Greece is under huge international pressure to fulfill bailout terms.[iii]

The austerity measures currently implemented in Greece have taken a large personal toll on people’s lives. The government has shown no real concern for the immense suffering of the Greek people. Household income has been severely decreased by a multitude of factors: salaries have been severely cut, access to medical supplies restricted, state levels of eligibility for certain social benefits have been raised to the point where they are out of reach for many. The problem has surpassed the unemployment rates because it has now begun to affect the people who still have their jobs. No one is exempt and no one is safe with austerity measures like these.

For Delpina Koutsoumba, however, this is a winter of discontent. She's 37, a trained archaeologist with a master's degree who works for the ministry of culture's department of "aquatic antiquities," issuing licenses and supervising construction of ports, hotels and other investments on Greece's storied coastline. Her take-home pay last month was $860.

"I'm an archaeologist, married with a child. Of course, I cannot live on this," she said.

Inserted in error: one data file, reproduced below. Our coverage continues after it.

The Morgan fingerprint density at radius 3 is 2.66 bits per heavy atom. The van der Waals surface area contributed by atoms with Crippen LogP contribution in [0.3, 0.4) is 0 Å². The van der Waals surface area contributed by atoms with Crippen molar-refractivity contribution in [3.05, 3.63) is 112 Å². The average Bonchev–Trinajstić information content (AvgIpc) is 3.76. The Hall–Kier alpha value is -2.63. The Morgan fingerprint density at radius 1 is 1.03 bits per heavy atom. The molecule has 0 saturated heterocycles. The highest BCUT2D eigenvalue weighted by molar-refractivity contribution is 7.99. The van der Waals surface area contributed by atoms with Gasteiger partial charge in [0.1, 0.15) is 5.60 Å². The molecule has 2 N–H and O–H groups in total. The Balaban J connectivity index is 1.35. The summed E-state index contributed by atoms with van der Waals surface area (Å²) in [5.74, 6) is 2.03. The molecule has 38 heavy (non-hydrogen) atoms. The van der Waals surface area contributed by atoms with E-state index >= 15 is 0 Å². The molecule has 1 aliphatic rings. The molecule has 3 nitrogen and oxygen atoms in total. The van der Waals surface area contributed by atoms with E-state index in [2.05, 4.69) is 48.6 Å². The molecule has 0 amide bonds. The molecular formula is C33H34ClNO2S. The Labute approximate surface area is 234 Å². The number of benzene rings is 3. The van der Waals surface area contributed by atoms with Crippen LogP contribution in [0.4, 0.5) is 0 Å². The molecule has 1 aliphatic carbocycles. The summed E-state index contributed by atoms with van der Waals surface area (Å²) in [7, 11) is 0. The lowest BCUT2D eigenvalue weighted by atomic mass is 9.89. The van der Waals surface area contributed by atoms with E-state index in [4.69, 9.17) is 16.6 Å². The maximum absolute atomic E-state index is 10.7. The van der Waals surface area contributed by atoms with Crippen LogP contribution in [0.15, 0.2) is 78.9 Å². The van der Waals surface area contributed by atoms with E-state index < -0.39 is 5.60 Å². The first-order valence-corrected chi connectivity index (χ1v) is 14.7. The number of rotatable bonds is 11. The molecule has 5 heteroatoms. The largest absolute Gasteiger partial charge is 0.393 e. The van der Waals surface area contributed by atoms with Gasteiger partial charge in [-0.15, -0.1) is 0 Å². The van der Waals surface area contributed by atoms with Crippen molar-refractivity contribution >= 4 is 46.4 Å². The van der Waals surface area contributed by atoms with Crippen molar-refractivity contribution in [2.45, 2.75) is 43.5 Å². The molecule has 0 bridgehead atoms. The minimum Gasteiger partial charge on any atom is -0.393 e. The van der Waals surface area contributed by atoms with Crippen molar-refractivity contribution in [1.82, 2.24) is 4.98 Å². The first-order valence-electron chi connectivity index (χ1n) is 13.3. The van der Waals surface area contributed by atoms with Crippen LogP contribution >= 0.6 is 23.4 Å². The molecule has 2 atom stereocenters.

Nominally, she earns $1,190, but late last year the government announced that it was lowering salaries retroactively — and docking everyone's pay accordingly.

"They told us: 'You owe us money from last year.' And they take whatever money they want," she said. So for three months, it's a starvation salary. Her apartment alone costs $730 monthly.

When she supervises a site, the construction engineer at the site may earn 10 times her salary. But Koutsoumba says she cannot be bought: "In my department, there are archaeologists who love their job. That's why there is no corruption."

Her appallingly low income is barely augmented by the earnings of her husband, a philosophy teacher. "I don't know what we will do this month," she said. "Maybe I will ask for money from my father again or my grandmother, because she happens to live on her pension. Or my mother-in-law.”[iv]

There are many other stories similar to Koutsoumba’s, she is an example of how even the employed are suffering major setbacks from austerity. The typical argument used against the poor is that they are not hardworking and lack initiative but this story shows that even those who are the ‘workers’ are being severely affected. The unfairness of the current systemic structures is evident. Attempting to fix a problem with a solution that has no correlation to the original problem and also creates unmitigated hardships in people’s lives is similar in some respects to war. Those who typically suffer most had the least to do with the causes, conditions and impetus that lead to the warring in the first place.